UD‘s Christmas thoughts, as she wanders thro’ each charter’d Boston street thinking of the dead (who said – was it Saul Bellow? – that at a certain age every other thought should be of the dead?) — thinking, that is, of people whose efforts to understand themselves and the world are over… UD‘s thoughts are all about the pretty unliftable fog we move in forever. Love Lifted Me goes the great gospel song, and it’s pretty to think so.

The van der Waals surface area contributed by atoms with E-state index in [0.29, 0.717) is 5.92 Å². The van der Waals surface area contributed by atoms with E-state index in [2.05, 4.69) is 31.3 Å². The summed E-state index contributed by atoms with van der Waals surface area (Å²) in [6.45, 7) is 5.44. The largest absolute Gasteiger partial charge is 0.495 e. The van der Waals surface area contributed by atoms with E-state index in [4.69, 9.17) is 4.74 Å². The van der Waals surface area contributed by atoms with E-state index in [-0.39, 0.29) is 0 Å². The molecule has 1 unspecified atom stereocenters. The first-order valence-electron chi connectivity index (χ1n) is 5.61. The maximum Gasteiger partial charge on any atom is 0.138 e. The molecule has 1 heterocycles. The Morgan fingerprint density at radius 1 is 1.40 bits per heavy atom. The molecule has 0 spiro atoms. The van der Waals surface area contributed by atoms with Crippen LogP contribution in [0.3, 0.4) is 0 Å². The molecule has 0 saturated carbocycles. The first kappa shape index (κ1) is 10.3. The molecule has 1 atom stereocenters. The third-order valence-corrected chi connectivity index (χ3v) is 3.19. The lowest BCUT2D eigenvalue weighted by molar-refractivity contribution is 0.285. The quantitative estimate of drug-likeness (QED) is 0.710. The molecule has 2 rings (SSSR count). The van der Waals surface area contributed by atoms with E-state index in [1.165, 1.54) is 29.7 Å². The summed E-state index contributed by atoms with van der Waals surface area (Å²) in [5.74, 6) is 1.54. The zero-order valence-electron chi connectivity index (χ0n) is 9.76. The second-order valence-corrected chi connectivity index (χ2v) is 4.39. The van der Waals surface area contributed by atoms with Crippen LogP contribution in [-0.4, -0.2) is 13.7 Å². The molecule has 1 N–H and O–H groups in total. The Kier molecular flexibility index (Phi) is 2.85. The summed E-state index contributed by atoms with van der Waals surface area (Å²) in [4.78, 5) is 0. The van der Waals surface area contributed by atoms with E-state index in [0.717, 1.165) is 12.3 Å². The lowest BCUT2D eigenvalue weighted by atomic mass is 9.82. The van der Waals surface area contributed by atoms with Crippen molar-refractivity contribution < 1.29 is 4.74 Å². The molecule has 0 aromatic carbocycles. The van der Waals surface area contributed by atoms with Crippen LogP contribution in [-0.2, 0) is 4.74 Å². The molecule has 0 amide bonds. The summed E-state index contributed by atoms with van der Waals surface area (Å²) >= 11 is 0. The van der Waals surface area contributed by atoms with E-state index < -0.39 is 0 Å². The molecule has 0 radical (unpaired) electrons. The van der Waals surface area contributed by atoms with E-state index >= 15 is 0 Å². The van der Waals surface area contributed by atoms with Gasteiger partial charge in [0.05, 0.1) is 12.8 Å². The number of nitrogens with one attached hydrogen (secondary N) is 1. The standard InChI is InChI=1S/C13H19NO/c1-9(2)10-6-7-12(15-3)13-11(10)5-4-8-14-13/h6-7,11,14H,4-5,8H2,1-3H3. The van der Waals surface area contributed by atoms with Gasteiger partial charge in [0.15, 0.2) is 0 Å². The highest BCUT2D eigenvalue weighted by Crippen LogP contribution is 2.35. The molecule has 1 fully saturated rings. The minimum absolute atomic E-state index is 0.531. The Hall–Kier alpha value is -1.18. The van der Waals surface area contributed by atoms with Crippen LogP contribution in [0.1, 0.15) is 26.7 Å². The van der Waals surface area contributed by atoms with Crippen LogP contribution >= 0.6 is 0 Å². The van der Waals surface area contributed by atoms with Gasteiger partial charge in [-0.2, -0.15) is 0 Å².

Truly pretty are the great stories – our greatest stories – that settle us deeply into the fog, right in the thick heart of the cloud – and let us abide there: John Cheever’s “The Swimmer,” whose drunken-boat drunk, Neddy Merrill, gets his name from Merrily merrily merrily merrily life is but a dream. Kafka’s “The Judgement,” whose main character knows nothing of his appalling fate until seconds before he peremptorily carries it out. Kleist’s baffled Marquis of O, or the dreadful demented brothers in “Saint Cecilia, or the Power of Music” – these are characters who struggle to exist at all inside the wall of Kleist’s endless discursive paragraphs. John Marcher’s mind-forg’d frigidity and fear finds itself similarly barely situated within the thick masterful paragraphs of Henry James.